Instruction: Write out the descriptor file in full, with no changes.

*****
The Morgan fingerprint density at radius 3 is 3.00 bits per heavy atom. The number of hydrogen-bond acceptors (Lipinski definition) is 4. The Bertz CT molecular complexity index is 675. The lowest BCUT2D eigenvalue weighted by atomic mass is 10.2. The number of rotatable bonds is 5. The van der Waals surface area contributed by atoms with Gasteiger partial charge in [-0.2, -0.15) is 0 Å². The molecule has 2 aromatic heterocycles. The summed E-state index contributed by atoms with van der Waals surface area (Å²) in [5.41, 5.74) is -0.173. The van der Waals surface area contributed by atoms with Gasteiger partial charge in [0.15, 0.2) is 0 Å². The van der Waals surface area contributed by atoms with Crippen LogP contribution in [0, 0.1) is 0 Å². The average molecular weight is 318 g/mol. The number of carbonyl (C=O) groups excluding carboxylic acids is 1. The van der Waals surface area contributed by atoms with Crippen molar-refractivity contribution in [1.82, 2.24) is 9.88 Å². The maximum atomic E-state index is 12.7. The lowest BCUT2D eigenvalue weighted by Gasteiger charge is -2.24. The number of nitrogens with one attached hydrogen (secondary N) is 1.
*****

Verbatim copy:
The Morgan fingerprint density at radius 3 is 3.00 bits per heavy atom. The number of hydrogen-bond acceptors (Lipinski definition) is 4. The Bertz CT molecular complexity index is 675. The lowest BCUT2D eigenvalue weighted by atomic mass is 10.2. The number of rotatable bonds is 5. The van der Waals surface area contributed by atoms with Gasteiger partial charge in [-0.2, -0.15) is 0 Å². The molecule has 2 aromatic heterocycles. The summed E-state index contributed by atoms with van der Waals surface area (Å²) in [5.41, 5.74) is -0.173. The van der Waals surface area contributed by atoms with Gasteiger partial charge in [0.15, 0.2) is 0 Å². The van der Waals surface area contributed by atoms with Crippen LogP contribution in [0, 0.1) is 0 Å². The average molecular weight is 318 g/mol. The number of carbonyl (C=O) groups excluding carboxylic acids is 1. The van der Waals surface area contributed by atoms with Crippen molar-refractivity contribution in [1.82, 2.24) is 9.88 Å². The maximum atomic E-state index is 12.7. The lowest BCUT2D eigenvalue weighted by Gasteiger charge is -2.24. The number of nitrogens with one attached hydrogen (secondary N) is 1.